If there is one thing worse than the pain of air travel it is the pain of queuing on a motorway, and how many times have you said to yourself “well it can only get better” for it then to become worse. So the objective was to get from Okehampton, Devon to St Neots as quickly and safely as possible – I had been on holiday wiith my son, his daughter and her brother.
We joined the A30 at noon with 20 miles to go to the M5, it was misty and drizzling. After about 10 miles we joined a queue causing us to start looking for alternative routes – I quite fancied the A303, but thank goodness we didn’t go that way as it was closed for 4 hours. So the M5 it was and as soon as we got onto it the traffic ground to a halt. The next 3 hours were a mile of crawling then two miles of normal speed – we only covered 60 miles in this time. The traffic news advised that the queues were beyond Bristol and also the M42 was at a standstill between the M40 and the M6.
Enough was enough, we turned off and headed deep into Somerset. The speed increased but there were many towns en route however we finally got to the M4 before Swindon and the traffic was moving at a good lick. The next choice was either taking the A34 via Oxford or to stay on the M4 and head for the M25 where we new there were queues but hopefully they would be gone by the time we arrived ……… no they weren’t and in fact had spread back onto the M4. However by the time we reached Watford, some 5 junctions later, traffic was moving again but a pit stop was required at South Mimms.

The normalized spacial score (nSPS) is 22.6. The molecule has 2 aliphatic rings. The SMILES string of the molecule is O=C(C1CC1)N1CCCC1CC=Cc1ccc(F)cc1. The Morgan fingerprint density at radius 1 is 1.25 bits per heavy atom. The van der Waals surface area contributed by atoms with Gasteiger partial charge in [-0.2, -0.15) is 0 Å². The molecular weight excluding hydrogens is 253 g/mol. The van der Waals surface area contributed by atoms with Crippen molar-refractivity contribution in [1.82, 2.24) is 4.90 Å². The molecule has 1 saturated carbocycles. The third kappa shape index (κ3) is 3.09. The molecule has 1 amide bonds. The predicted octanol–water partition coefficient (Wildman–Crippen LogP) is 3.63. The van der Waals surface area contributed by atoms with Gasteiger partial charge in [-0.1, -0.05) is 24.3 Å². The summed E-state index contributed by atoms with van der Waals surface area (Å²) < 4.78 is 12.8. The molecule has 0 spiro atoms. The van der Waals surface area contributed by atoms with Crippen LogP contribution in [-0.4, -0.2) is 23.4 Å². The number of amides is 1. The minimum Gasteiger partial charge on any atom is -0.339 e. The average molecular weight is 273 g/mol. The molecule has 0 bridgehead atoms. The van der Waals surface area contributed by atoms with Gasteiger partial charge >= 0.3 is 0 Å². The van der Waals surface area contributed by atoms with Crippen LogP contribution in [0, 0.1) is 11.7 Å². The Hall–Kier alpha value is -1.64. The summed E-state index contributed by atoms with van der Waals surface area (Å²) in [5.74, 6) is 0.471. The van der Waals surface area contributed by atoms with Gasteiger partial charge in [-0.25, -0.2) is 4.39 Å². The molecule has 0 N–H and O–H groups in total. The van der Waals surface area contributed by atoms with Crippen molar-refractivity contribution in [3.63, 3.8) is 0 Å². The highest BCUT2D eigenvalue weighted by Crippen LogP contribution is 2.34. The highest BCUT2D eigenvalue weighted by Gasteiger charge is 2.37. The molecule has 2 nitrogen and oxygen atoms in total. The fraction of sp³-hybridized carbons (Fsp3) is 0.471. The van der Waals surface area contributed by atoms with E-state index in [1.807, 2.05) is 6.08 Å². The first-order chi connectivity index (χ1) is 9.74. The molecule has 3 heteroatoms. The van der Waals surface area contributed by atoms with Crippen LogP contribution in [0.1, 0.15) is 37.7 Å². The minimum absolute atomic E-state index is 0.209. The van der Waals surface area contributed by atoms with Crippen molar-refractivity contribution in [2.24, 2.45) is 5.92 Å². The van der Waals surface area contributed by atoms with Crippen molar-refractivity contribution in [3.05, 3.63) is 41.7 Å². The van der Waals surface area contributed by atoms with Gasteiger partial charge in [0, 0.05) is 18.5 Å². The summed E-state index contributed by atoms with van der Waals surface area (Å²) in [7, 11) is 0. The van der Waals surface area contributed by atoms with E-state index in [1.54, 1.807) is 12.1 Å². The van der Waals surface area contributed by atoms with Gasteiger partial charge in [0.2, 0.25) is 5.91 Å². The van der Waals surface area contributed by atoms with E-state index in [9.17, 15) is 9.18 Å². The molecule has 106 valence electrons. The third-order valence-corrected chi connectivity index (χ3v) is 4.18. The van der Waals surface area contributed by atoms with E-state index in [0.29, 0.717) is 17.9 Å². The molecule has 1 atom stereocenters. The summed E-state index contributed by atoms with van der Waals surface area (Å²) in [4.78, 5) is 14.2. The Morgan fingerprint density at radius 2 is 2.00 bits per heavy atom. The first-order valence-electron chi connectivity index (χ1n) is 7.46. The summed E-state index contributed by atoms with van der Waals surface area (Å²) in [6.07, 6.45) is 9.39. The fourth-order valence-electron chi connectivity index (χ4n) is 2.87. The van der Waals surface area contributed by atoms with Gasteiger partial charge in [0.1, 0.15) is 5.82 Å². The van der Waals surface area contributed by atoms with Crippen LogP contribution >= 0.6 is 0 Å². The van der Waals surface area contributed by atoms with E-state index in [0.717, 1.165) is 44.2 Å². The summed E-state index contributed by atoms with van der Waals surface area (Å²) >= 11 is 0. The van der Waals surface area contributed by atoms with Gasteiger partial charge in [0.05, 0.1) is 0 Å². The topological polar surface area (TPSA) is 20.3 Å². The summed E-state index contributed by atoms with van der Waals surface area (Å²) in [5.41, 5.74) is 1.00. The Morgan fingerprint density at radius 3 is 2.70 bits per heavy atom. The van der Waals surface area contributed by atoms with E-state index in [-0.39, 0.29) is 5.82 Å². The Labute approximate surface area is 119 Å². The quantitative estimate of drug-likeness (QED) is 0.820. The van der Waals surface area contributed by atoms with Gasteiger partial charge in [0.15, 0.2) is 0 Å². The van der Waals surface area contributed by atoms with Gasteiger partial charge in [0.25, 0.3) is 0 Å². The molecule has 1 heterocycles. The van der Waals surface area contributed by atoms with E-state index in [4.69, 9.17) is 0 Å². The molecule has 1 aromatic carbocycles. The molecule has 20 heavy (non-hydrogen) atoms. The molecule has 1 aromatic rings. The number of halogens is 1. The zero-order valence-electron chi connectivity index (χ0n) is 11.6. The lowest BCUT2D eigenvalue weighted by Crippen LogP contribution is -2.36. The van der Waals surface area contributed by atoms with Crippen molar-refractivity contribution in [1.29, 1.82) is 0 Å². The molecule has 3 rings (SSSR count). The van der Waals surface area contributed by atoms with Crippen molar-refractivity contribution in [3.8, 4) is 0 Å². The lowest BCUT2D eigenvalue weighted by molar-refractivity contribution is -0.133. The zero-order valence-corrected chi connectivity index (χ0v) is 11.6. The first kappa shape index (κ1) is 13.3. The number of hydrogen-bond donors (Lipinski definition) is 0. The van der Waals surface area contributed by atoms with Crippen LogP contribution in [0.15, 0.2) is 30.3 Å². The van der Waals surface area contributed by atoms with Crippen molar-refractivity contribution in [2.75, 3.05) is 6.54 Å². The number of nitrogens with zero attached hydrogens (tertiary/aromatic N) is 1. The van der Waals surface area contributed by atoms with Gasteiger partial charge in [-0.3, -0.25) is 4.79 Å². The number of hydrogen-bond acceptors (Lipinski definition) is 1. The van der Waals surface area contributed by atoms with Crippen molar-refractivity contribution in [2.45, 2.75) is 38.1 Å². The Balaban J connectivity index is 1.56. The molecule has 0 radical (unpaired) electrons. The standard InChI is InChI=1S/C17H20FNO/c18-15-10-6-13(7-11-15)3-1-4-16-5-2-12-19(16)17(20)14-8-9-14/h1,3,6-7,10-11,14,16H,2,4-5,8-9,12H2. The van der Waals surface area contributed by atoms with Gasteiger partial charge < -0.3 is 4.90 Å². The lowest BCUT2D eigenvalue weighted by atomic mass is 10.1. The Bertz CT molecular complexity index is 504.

Until this point my old Merc – Mavis – had coped well with the conditions although was running hot in the queues. For some reason when we got going again the temperature just continued to rise. Half a mile from reaching the kid’s home she gave up the ghost spewing her blood everywhere. The RAC were called and about 75 minutes later we were all loaded onto a flatbed and heading home. That should have been the end of the sorry story but, of coure the A14 was closed for resurfacing so a detour through Cambridge and around Newmarket was in order – the final straw.
Twelve and a half hours and 340 miles after starting out we were finally home – we could have got back from America quicker! If our population continues to increase at the rate it is our roads are going to fail us, if they haven’t already.